Molecule of the Week


June 27, 2016

I’m a useful reagent when other ones fail.

What molecule am I?

Ketene (systematic name ethenone) is a colorless, toxic gas with a “penetrating” odor, according to the Merck Index. It is soluble in essentially all organic solvents, but it decomposes in water to form acetic acid. Its tautomer, ethynol, is known to exist only by photoisomerizing ketene in an argon matrix. Nobel Prize–winning German chemist Hermann Staudinger discovered the ketene family of organic compounds early in the 20th century.

Ketene is prepared by pyrolyzing acetone, acetic acid, or acetic anhydride or by treating acetyl chloride with a nonprotic nucleophile. It is useful for acetylating nucleophiles to make esters, amides, and other compounds that cannot easily be made with other reagents. Ketenes were used in the synthesis of the early antibiotics penicillin and amoxicillin.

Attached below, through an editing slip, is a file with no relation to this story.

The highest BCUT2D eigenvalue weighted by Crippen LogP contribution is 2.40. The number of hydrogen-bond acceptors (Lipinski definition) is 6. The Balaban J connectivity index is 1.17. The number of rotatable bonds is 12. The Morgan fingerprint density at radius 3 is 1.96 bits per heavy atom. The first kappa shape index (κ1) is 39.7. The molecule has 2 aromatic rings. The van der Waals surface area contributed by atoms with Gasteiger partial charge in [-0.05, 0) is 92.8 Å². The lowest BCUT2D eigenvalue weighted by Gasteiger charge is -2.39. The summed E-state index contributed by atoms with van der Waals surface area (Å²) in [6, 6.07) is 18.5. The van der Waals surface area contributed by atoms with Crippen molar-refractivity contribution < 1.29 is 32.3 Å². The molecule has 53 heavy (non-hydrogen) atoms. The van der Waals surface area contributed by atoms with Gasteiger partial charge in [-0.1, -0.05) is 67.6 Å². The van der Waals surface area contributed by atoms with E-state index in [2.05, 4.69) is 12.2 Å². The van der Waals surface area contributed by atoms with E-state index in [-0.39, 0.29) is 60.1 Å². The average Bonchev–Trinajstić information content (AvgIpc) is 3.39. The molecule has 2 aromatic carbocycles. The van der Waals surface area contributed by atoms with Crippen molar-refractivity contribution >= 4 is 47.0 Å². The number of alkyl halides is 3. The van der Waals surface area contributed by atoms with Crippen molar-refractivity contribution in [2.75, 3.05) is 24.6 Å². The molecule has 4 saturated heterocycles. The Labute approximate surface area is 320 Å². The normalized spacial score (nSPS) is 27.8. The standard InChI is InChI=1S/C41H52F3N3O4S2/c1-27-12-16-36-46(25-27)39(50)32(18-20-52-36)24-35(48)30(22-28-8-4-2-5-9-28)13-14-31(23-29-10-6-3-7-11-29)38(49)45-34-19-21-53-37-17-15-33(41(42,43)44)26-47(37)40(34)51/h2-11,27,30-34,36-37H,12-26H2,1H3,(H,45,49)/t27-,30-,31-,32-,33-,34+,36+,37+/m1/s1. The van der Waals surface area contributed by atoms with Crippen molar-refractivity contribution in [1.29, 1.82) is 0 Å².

The anions cyanate (NCO) and 2-phosphaethynolate (PCO) are isoelectronic with ketene. Now Alexander Hinz and Jose M. Goicoechea at Oxford University (UK) report the preparation of the arsenic analogue, 2-arsaethynolate (AsCO) via a three step sequence that starts from elemental arsenic. AsCO readily reacts with ketenes and carbodiimides to form 4-membered arsenic heterocycles.

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